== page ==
The EU and Russia hold human rights consultations
On 20 July 2012, the European Union and the Russian Federation held their fifteenth round of
human rights consultations in Brussels. The consultations were held in an open atmosphere.
The EU and Russia focussed in particular on the work of civil society in light of the recent legal
developments in Russia affecting NGOs receiving foreign funding, tightening rules on freedom of
assembly, reinstating slander as a criminal offence as well as the strengthening of the state control
over the internet. The EU and Russia also discussed developments in the rule of law, notably the
investigation into the death of lawyer Sergei Magnitsky in 2009, the reform of the judiciary and the
implementation of European Court of Human Rights judgements. As usual, both sides also explored
ways to improve their cooperation in international fora (UN General Assembly and Human Rights
Council; OSCE and Council of Europe).
The EU raised a number of concerns related to specific human rights issues in the Russian
Federation, including issues pertaining to freedom of expression and freedom of the media
including online media, LGBT rights, freedom of religion or belief (notably the implementation of
anti-extremism legislation), as well as continuing intimidation and impunity, especially regarding
cases involving human rights defenders (e.g.Natalia Estemirova), journalists (e.g. Anna
Politkovskaya) and lawyers in the Northern Caucasus. Both sides agreed to provide further
clarification on individual cases of concern.
One has to ask the question, what´s the point of carrying on with these empty consultations, which have not produced the slightest results in the way of improving human rights in Russia. On the contrary, as we all know, Russian dictator Putin´s first 60 days as the "new" president have been disastrous:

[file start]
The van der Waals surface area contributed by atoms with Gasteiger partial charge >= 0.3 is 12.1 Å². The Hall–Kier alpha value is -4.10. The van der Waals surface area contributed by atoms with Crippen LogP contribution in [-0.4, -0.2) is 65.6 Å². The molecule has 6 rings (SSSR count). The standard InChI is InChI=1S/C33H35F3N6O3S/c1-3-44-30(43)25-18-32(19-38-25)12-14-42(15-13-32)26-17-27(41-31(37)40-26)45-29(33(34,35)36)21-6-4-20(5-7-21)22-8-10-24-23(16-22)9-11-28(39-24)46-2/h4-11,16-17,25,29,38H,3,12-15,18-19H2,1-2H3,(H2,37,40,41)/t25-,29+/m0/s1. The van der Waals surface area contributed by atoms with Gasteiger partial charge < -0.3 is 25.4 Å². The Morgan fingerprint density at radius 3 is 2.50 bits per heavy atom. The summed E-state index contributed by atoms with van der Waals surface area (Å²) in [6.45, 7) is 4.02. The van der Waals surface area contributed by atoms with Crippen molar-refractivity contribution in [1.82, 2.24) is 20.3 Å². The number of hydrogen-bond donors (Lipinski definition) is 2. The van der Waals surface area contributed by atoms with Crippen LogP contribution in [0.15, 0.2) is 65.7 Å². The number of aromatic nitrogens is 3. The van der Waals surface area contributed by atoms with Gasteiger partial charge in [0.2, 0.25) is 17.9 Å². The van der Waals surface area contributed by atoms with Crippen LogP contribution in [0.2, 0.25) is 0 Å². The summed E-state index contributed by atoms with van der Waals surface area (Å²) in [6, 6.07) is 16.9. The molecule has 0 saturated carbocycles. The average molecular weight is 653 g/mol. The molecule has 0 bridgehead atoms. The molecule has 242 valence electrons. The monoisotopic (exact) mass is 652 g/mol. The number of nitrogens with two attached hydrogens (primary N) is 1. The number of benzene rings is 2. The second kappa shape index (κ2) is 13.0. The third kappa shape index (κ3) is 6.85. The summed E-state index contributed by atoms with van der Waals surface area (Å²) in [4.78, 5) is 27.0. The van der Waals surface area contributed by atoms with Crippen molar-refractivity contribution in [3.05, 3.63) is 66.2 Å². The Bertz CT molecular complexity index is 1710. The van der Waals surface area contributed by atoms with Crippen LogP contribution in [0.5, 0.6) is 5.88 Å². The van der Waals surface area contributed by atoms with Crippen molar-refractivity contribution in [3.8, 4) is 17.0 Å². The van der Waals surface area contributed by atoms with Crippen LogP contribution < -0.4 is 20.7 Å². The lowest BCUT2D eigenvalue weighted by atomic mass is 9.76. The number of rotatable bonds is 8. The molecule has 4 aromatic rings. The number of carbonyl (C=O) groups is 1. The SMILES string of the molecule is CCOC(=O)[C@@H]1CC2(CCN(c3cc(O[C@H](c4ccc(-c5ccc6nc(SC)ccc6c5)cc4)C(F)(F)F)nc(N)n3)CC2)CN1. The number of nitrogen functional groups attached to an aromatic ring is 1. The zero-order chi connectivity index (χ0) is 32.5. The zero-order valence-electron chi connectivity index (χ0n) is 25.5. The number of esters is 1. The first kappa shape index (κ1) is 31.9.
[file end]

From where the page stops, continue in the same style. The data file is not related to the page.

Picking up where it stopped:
In the two months since returning to the Russian presidency, Vladimir Putin has pursued a stunningly retrograde agenda with stunning alacrity.
“… it has taken no more than 60 days to reverse the few timid positive steps on civil and political freedom that took place during the Medvedev interregnum,” writes Rachel Denber of Human Rights Watch.
Putin’s United Russia party has blitzed parliament with bills to impose massive fines for violating public assembly rules, recriminalize libel, expand the government’s power to restrict Web content – especially regarding gay and lesbian issues – and require internationally-funded civic groups to register as “foreign agents,” which connotes “foreign spy” in Russian, Denber notes. Today, these separate measures are either law or fast on their way to becoming law.
So, to sum up, in just over 60 days Putin has taken on freedom of association and assembly, freedom of the press, and freedom of expression. And all this while launching a campaign of arrest and intimidation against the growing opposition movement that has seen tens of thousands of Russians take to the street since December to challenge Putin’s rule. Shudder at what the next 12 years could bring.
“… Putin has singlehandedly quashed the long-held myth that he himself propagated: personalized power can modernize the country while preserving stability,” writes Lilia Shevtsova of the Carnegie Moscow Center think tank. “After waiting 12 years for change from the top, Russians finally understand that their political system can be transformed only from the bottom – through popular revolution.”
"As usual, both sides also explored ways to improve their cooperation in international fora (UN General Assembly and Human Rights Council; OSCE and Council of Europe)."
Hopefully the EU side at least pointed out that the best way for Russia to improve "cooperation in international fora" would be to stop the human rights violations in their own country. But that would of course be too much to ask from the Brussels apparatchiks, who specialize in empty rhetorics.